Now assume that there exists such that it has elements in for some . Given this with we can obtain the set

Note that is an independent set in and .

Iii-B Optimal routing schemes for Type-I and Type-II networks

In this subsection, we first present two expressions, (7) and (9), for the cardinality of the edge set for Type-I and Type-II networks and then present proof of routing schemes achieving the partition bound for these networks.

Definition 3

Type-I -partite network is a complete -partite network with partition sets for all such that for every unordered pairs of nodes in a partition set, there is a source-sink pair and there are no other source-sink pairs.

Definition 4

Type-II -partite network is a complete -partite network with partition sets for all such that for every unordered pairs of nodes in the network, there is a source-sink pair and there are no other source-sink pairs.

First, note that for a complete -partite graph with partition sets , the cardinality of its edge set can be expressed via the recurrence relation

(7)

and hence,

(8)

Alternatively, note that for any two partitions , there are number of edges between them and hence,

(9)

We remark that there is an error in the expression of the cardinality of the edge set of Type-I and Type-II networks in [11].

Theorem 4

For Type-I -partite networks, the partition bound is attainable by a routing scheme and hence the conjecture holds for all Type-I -partite networks.

Proof:

The partition bound for a Type-I -partite network is

(10)

We prove the statement by induction.

Base case (): Consider a bipartite Type-I network with partition sets and . Assume that . The partition bound is

(11)
(12)

Assume that each edge has the capacity

(13)

Now, we show a routing scheme achieving the symmetric rate . First, note that each source-sink pair in has disjoint 2-hops paths via nodes in . For each source-sink pair in , transmit 1 bit through each 2-hops path, i.e., path of length 2. In this manner, each edge is involved in transmitting bits (since, for a Type-I network, each node in has total number of sources or sinks). In a similar manner the remaining capacity of each edge can be used to transmit 1 bit for each source-sink pair in through each 2-hops path via nodes in . Thus, we can obtain the routing capacity of (refer to (8) or (9)).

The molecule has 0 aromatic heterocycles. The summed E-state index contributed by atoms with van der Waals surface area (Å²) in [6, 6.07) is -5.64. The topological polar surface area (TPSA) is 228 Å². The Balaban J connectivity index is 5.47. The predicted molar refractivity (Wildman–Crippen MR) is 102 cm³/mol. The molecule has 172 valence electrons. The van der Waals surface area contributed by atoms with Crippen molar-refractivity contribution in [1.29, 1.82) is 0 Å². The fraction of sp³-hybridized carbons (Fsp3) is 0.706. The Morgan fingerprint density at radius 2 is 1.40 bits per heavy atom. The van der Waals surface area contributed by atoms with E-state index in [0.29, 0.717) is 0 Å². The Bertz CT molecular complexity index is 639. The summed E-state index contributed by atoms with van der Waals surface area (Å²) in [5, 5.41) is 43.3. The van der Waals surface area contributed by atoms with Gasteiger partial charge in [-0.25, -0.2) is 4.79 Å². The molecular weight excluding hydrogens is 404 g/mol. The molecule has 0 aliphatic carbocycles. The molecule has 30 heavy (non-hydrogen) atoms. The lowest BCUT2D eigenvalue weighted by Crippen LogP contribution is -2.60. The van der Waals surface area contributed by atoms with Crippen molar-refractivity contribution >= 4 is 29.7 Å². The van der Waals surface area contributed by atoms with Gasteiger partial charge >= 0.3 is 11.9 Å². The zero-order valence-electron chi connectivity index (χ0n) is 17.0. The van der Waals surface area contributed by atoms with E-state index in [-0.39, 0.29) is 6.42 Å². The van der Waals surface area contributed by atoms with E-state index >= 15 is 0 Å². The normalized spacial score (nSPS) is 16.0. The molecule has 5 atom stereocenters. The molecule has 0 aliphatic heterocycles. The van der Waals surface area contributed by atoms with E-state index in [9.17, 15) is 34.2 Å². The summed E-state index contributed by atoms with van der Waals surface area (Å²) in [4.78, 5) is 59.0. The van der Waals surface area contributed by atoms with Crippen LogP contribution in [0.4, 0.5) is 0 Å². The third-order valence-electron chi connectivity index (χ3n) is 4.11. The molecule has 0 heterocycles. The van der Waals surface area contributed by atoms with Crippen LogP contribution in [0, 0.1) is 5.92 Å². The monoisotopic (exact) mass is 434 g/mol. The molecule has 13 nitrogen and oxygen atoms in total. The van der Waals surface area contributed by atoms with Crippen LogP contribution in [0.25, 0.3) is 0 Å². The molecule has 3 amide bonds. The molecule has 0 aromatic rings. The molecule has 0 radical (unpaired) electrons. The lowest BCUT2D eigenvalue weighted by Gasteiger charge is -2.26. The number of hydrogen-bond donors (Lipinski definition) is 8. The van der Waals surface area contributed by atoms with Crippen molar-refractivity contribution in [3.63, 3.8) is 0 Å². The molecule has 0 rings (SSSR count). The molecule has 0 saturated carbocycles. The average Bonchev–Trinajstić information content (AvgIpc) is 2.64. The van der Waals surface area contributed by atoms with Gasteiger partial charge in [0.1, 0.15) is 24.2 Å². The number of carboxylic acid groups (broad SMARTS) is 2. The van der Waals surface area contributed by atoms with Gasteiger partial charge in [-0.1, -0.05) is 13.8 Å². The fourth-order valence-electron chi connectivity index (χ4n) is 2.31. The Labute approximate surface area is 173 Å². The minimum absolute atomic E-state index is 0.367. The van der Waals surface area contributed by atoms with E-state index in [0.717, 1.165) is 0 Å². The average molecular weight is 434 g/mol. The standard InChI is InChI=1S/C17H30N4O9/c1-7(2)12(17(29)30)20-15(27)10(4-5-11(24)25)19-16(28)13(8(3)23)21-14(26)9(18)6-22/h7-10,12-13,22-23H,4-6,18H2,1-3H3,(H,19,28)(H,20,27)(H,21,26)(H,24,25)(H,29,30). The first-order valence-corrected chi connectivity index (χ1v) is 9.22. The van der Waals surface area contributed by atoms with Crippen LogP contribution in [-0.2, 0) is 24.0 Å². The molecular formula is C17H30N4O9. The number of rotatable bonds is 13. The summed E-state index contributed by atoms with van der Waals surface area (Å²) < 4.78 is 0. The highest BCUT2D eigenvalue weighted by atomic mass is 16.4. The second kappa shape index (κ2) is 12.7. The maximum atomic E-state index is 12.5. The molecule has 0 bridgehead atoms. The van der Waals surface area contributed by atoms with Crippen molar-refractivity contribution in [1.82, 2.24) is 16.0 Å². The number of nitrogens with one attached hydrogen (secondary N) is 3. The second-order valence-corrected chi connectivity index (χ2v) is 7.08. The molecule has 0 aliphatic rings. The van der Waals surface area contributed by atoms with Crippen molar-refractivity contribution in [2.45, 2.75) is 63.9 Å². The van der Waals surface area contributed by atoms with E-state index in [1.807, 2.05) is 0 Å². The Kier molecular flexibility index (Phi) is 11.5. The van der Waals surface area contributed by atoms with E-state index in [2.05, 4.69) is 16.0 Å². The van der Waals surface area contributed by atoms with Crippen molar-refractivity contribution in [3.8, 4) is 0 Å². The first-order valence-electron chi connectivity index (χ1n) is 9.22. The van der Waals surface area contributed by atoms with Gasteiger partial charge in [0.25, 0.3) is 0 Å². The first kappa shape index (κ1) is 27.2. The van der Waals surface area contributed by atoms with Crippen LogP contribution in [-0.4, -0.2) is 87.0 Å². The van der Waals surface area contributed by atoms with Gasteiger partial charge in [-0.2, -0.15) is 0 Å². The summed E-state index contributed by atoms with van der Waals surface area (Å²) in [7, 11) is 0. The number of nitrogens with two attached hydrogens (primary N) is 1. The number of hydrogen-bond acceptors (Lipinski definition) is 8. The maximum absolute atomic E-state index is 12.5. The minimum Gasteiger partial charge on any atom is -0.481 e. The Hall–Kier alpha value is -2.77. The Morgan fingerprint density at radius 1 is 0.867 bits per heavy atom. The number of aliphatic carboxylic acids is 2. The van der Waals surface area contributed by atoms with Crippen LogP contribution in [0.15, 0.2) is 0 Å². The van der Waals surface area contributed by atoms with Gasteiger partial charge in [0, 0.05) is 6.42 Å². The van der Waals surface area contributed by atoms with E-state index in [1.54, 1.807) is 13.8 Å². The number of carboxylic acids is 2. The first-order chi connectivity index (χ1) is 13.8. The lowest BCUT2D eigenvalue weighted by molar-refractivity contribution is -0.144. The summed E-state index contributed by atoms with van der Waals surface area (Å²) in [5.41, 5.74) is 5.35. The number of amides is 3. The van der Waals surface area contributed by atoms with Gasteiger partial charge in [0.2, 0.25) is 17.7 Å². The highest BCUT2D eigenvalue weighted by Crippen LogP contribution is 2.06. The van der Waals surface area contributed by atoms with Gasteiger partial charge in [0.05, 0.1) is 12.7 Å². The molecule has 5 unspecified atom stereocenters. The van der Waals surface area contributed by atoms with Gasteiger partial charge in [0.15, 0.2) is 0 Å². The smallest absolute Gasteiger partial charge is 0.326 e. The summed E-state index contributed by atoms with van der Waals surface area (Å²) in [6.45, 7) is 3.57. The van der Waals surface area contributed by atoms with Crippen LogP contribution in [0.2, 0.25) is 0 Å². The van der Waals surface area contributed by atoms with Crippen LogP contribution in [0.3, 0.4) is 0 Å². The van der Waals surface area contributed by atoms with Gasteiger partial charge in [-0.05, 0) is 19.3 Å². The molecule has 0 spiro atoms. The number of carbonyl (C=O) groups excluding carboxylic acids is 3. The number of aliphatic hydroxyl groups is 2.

Induction step: Assume that the statement is true for -partite Type-I networks. Now consider a -partite Type-I network with partition sets . Then in its -partite Type-I subnetwork with the partition sets , the rate

(14)

is achievable by routing. Now, assume that each edge in the -partite Type-I network has the capacity

(15)

There are disjoint 2-hops paths vie the nodes in for each source-sink pair in . All source-sink pairs in each have attained (in the -partitie network by induction hypothesis) the symmetric rate of

(16)

But towards proving the statement we need to show that each source-sink pair in the -partite network attains the symmetric rate bits in total. Hence, for each , the remaining bits need to be sent for each source-sink in via the 2-hops paths through nodes in are